Sweden is providing a new twist on learning an old language, for young learners of Aramaic in the two villages in the Holy Land’s small Christian community, in Beit Jala, Palestine and Jish, Israel.
In the Beit Jala Mar Afram school, run by the Syrian Orthodox church, priests have taught over 320 students Aramaic over the past five years.
In Jish approximately 80 elementary school children are taking Aramaic as a voluntary option in school.
The elementary school children who take part in the Aramaic language learning program learn to speak, listen, write Aramaic script and read the language.
Dia Hadid of the Associated Press reports that:
“The dialect taught in Jish and Beit Jala is “Syriac,” which was spoken by their Christian forefathers and resembles the Galilean dialect that Jesus would have used, according to Steven Fassberg, an Aramaic expert at the Hebrew University in Jerusalem.”
The language classes have been met with criticisms from some parents and community members, some of whom are worried that having students learn Aramaic may be an attempt to convert them to Christianity or may be a threat to their Arabic identity.
According to the Associated Press, some members of the Christian community in the region still chant their liturgy in Aramaic, but few people understand the prayers.
Enter Sweden. Swedish officials estimate that anywhere from 30,000 to 80,000 Aramaic speakers reside in that country. The Aramaic community is strong there and includes an Aramaic soccer team, “Syrianska FC” in the Swedish top division from the town of Sodertalje.
Aramaic speakers in Sweden publish a newspaper called “Bahro Suryoyo”, as well as pamphlets and children’s books, including The Little Prince. But what really helps the students learn the language is Soryoyosat, a satellite television station maintained by the Swedish Aramaic community. For some members of these two villages in the holy land, watching Aramaic programming from Swedish TV station provided the first opportunity in decades for them to hear the language spoken outside church. The Associated Press reports that “Hearing it in a modern context inspired them to try revive the language among their communities.”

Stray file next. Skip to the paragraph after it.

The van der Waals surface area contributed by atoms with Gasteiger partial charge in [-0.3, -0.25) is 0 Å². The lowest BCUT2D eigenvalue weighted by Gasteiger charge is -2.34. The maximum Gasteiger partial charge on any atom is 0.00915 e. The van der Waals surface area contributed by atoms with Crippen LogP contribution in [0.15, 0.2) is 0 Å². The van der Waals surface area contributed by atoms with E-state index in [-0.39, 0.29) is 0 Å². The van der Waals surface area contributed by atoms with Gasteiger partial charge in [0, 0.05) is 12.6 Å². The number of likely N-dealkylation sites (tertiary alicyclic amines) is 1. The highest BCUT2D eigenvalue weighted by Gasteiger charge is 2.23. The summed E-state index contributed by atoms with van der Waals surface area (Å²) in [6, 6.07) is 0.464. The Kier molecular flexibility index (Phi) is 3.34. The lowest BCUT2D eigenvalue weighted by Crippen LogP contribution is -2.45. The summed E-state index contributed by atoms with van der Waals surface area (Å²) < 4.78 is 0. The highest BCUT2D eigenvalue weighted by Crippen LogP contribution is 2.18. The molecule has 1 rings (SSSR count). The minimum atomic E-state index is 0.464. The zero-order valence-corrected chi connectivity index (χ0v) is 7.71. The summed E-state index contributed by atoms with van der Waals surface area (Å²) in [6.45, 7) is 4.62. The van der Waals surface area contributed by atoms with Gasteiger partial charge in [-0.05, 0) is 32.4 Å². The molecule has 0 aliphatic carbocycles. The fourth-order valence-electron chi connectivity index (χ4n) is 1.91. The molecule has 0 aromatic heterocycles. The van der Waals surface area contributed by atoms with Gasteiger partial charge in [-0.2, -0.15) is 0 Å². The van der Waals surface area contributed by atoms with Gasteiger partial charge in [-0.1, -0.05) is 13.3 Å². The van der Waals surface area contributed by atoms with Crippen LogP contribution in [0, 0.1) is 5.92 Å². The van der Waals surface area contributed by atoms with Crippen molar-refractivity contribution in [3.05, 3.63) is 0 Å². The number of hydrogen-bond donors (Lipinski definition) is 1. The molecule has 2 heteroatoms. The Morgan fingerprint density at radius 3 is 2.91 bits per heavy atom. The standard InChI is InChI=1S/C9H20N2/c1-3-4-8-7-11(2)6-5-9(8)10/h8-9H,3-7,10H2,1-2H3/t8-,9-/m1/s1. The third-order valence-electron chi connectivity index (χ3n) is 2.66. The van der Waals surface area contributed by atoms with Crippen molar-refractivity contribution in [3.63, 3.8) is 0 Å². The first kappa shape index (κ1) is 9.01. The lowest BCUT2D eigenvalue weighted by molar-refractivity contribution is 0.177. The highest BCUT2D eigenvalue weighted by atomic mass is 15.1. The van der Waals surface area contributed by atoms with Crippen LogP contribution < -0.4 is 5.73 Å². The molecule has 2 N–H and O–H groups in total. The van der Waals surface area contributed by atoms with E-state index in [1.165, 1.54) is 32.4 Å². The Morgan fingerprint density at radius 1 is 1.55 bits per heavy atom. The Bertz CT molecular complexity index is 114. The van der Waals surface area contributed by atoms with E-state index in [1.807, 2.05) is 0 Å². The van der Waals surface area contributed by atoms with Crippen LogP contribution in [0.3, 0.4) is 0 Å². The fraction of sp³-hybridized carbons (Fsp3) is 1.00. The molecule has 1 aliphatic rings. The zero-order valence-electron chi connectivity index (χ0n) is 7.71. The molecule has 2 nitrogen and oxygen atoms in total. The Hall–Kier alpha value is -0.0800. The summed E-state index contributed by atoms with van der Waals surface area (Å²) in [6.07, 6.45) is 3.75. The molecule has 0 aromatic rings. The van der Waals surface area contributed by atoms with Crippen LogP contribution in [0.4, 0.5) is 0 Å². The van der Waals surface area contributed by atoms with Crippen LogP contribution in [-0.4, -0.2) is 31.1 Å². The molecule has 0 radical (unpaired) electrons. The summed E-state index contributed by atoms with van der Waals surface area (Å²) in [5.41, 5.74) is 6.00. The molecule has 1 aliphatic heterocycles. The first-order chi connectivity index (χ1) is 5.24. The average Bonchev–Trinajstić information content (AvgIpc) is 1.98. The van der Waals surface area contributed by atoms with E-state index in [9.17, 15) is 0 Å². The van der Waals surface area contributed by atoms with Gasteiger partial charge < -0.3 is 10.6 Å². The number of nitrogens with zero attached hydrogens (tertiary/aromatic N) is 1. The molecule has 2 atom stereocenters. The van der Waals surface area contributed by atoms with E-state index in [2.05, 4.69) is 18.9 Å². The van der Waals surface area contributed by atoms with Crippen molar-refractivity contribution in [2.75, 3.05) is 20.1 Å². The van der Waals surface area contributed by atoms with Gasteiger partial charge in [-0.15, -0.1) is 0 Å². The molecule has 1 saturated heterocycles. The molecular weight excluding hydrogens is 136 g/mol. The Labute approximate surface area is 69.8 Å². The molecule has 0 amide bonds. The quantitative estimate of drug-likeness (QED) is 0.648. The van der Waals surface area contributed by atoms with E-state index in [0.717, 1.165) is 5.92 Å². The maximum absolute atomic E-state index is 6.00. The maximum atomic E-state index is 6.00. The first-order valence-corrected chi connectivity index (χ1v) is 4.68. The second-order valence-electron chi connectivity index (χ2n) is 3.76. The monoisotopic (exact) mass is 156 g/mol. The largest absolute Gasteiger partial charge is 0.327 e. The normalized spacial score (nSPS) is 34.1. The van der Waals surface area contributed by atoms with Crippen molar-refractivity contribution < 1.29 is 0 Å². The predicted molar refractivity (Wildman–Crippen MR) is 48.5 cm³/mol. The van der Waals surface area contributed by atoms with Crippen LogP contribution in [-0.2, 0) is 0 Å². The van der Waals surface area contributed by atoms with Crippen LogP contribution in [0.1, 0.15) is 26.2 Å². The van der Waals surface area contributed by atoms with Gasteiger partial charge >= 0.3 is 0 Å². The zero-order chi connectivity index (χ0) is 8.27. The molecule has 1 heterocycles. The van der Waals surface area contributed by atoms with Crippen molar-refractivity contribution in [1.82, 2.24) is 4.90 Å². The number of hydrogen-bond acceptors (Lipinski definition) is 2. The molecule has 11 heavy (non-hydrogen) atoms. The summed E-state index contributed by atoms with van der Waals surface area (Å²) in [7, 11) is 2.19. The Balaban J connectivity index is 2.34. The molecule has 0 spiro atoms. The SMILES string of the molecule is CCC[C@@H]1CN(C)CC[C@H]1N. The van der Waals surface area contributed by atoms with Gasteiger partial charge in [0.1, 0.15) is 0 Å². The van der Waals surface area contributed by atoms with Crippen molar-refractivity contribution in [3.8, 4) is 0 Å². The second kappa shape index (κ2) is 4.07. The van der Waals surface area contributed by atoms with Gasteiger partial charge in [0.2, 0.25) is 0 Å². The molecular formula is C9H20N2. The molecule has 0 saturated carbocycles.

This is one case, where technology and television are benefitting language learners both in terms of making learning more accessible and in increasing their motivation. These kids are “kickin’ it old school”, using new technology. Aramaic may be saved, yet.
Associated Press. (2012, May 28). Pair of villages in Holy Land teaching Aramaic in effort to revive language that Jesus spoke: New focus comes with help from modern technology. NYDailyNews.com. Retrieved from http://www.nydailynews.com/news/world/pair-villages-holy-land-teaching-aramaic-effort-revive-language-jesus-spoke-article-1.1085728
Hadid, D. (2012, May 28). Aramaic: Efforts To Revive Jesus’ Language In Christian Villages Beit Jala, Jish In Holy Land, Sweden. Huffington Post. Retrieved from http://www.huffingtonpost.com/2012/05/28/aramaic-holy-land-jesus_n_1550507.html
Hadid, D. (2012, May 29). Revival of Jesus’ language attempted in two Holy Land villages. Southeast Missourian. Retrieved from http://www.semissourian.com/story/1854012.html
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Sarah Elaine Eaton is a faculty member in the Werklund School of Education, University of Calgary, Canada.